From balloon modeling of the Mona Lisa to a robotic arm sketching the “David” sculpture, local artists gathered at Palumbo Park, 723 Catharine St., on Thursday night to reinterpret the work of timeless Renaissance pieces.
Emulating a cross-section of disciplines practiced by Renaissance-era artists, the evening of arts and sciences served as the official launch party for the upcoming inaugural Da Vinci Fest set for October 2020.
The month-long, citywide event is the brainchild of the Bella Vista-based Da Vinci Art Alliance, 704 Catharine St., in partnership with PNC Arts Alive and several other regional creative entities.
More than a year in the making, Da Vinci Art Alliance, an 88-year-old nonprofit working to build community through art, will combine a series of interactive programming, engaging exhibitions and community partnerships – all in memory of its namesake, Leonardo da Vinci.
“As any good festival should, it’s really about bringing people together, and the mission of our organization is to build community through art and this is our art offering to the community,” said Jarrod Markman, executive director of DVAA. “There are a ton of art festivals throughout the city, and we wanted to find a way to offer something unique – as unique as you could get.”
Throughout the month of October next year, the festival itself will encompass satellite events across the area through collaborations with The Franklin Institute, Fleisher Art Memorial and Mural Arts Philadelphia, to name a few.
As part of the festival, Mural Arts will open a call-to-artists in January 2020 for the proposed “Creativity Is Just Connecting Things” public artwork that will take over a bare outdoor wall of DVAA.
However, the festival’s main component is set for Oct. 11, 2020, which will take over the Bella Vista neighborhood.
“The whole festival and idea is to highlight the intersection of various disciplines – usually under an artistic context,” said DVAA’s director of exhibitions and programming, Bryant Girsch, who programmed a robotic arm to draw Michelangelo’s “David.” “…It’s our belief and our hope that people are convinced that creativity happens at the intersection of disciplines. So, we are promoting that as an educational tool, as a way to spark artistic influences from all over – not just art history books, which are great but, perhaps, just half the story.”
Last Thursday’s celebration gave audiences a taste of what to expect during the festival, including astronomy activities and a sneak peek of the Da Vinci Derby track, which is custom made by The Bresslergroup, a Philadelphia-based product design and development firm.
Do-it-yourself derby starter kits were available for attendees to create their own racing cars, as the interactive project fostered children’s engineering skills.
A major element of Da Vinci Fest includes helping children unearth their inner genius through “STEAM Plus” programming, mirroring the multifaceted pursuits of polymath Leonardo da Vinci.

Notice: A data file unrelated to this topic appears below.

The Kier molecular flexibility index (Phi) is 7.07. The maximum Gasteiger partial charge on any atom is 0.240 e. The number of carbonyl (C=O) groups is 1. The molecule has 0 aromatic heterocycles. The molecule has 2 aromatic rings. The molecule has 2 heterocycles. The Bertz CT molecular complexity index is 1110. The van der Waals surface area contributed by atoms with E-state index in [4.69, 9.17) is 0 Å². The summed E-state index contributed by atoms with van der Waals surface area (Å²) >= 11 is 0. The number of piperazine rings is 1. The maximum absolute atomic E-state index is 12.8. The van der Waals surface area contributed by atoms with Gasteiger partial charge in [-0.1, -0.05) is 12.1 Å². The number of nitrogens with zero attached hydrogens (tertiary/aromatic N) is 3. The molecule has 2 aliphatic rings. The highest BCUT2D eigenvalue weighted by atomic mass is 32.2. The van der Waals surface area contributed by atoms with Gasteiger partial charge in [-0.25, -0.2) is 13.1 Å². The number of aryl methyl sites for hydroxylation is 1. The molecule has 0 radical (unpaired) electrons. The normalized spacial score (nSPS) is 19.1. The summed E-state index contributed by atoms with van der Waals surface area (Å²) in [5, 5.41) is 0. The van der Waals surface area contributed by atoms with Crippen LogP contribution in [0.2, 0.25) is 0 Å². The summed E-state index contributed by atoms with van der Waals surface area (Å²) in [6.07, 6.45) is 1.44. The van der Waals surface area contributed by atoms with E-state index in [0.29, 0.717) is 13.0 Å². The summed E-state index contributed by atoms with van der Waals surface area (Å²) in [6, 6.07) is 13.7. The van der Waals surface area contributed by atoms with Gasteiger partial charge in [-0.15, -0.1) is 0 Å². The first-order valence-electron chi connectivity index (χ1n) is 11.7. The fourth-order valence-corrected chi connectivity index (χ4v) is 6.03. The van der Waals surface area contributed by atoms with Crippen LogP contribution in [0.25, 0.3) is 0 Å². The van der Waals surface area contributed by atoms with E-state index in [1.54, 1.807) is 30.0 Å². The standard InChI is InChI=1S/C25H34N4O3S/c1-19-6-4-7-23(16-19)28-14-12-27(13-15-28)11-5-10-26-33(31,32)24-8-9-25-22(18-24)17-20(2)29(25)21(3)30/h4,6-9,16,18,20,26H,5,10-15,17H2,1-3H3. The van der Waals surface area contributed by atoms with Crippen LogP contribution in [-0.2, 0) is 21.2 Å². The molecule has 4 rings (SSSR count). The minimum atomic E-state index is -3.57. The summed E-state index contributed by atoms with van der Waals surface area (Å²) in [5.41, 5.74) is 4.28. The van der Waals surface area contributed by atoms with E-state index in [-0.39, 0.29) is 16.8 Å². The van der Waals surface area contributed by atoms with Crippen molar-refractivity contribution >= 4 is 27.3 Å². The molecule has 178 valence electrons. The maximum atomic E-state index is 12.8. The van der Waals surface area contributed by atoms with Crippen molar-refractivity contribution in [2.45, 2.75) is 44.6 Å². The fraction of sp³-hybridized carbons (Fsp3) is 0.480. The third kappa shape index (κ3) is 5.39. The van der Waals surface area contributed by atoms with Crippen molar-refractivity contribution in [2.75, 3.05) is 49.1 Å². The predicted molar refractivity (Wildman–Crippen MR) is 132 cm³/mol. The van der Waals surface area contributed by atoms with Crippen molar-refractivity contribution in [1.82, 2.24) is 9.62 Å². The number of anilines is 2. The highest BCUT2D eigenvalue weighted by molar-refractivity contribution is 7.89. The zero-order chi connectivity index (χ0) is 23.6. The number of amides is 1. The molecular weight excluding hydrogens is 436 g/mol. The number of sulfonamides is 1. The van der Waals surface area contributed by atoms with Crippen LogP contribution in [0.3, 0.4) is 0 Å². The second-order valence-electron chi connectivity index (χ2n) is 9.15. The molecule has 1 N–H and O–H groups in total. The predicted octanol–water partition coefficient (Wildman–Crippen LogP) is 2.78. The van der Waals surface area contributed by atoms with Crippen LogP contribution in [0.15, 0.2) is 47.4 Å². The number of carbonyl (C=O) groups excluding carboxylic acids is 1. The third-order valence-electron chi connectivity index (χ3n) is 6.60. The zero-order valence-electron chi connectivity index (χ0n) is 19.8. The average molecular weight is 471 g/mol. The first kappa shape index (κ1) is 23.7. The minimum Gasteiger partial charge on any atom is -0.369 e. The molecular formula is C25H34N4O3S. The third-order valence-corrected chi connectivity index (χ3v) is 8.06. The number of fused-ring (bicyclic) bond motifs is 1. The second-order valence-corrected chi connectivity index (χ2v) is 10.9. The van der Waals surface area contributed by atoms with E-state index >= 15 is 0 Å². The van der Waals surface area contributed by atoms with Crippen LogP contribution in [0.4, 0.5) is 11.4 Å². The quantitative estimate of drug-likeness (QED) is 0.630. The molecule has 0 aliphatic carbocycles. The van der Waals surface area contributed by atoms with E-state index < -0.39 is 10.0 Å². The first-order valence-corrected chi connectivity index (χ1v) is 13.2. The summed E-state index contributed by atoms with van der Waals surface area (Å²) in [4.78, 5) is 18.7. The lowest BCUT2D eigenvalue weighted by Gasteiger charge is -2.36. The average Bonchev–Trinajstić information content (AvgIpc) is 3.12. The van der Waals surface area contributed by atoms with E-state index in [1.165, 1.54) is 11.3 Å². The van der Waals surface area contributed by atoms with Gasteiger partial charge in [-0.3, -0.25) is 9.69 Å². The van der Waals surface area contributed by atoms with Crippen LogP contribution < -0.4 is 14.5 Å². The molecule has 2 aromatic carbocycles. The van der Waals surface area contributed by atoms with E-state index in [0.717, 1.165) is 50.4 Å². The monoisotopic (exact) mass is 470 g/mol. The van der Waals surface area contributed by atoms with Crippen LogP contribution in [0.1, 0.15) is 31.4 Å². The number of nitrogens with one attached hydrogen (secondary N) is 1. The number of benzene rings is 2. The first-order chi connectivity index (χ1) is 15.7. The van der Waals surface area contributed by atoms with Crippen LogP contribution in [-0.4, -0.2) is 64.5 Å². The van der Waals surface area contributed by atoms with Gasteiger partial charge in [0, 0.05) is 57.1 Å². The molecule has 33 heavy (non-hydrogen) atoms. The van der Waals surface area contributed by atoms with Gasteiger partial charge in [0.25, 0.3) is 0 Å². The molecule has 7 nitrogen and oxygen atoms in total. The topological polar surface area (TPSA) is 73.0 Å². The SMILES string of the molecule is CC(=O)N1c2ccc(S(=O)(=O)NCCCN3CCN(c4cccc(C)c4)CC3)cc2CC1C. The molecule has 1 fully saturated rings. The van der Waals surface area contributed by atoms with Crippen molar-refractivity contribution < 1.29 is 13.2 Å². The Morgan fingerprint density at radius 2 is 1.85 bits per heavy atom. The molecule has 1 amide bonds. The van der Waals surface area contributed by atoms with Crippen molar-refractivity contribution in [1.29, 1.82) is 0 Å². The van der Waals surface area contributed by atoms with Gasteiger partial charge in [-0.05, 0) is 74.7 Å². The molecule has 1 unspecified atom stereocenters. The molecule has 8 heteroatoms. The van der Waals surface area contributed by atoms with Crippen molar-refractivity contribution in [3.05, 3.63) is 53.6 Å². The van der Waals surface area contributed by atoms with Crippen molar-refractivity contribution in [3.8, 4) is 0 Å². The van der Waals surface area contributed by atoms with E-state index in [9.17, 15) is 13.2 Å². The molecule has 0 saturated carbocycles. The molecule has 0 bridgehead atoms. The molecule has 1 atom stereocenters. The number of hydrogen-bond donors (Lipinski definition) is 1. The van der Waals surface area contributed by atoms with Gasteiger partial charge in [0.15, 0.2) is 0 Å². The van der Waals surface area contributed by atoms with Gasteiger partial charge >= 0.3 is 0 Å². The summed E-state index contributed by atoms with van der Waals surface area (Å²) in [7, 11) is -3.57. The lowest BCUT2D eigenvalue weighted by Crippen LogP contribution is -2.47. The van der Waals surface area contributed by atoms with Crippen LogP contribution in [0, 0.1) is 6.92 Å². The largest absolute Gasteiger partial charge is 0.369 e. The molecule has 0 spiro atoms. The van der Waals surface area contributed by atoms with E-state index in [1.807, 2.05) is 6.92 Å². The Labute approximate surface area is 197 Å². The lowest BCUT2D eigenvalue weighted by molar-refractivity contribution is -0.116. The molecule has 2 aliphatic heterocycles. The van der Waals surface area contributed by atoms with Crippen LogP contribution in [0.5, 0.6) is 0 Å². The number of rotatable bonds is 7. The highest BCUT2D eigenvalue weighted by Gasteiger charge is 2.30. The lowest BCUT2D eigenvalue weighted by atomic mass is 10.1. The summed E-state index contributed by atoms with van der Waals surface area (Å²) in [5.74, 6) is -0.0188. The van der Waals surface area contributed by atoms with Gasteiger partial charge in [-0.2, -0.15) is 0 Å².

“I think that Leonardo da Vinci is someone that should be taught and studied as a person and as a force of nature,” said mixed-media artist Gregory Laut, who made a balloon art rendition of the Mona Lisa. “So, (DVAA) choosing that as their name and just using that as a springboard for all of these applications that they have here involving technology and the arts – and really blending the two, which is what Leonardo da Vinci did so well.”
Leonardo da Vinci’s contributions to astronomy have also been interwoven into the festival’s tapestry.
During last week’s event, the Philly Moon Men were on-site with a telescope to guide attendees as they viewed Saturn as well as Jupiter’s moons in the clear Southern Sky.
Philly Moon Men, an astronomy outreach program based at 4th and South streets, will contribute a star party and other interactive art projects to the colossal festival
“The main reason why we do this – is to raise awareness about the universe,” said Philly Moon Men co-founder Brendan Happe. “The night sky has been guiding humanity for millennia. Before we had anything, we used the stars to navigate…But living in a light-polluted city, we’re losing touch with the night sky. All the bright lights coming from our city makes us hard to see all the bright lights coming from the universe. So, I find that this work is actually quite important, because we have a very special opportunity to reconnect people to the night sky who have been living in a light-polluted city.”
Markman says DVAA plans to host the festival annually, growing larger in scale and length each year.
In memory of the Renaissance luminary, the Da Vinci Fest hopes to inspire individuals of all ages to feel inspired and enlightened by new concepts and connections.
“I hope that, as the very base, someone learns something that they didn’t know and that could be something from a different field,” Markman said. “It could be meeting someone that they didn’t know lived around the corner but that connecting with a new idea, I think, is the heart of what we’re doing. And, it doesn’t have to be super academic. What we’re trying to do is very accessible but still challenging and still trying to get people at every level to learn something.”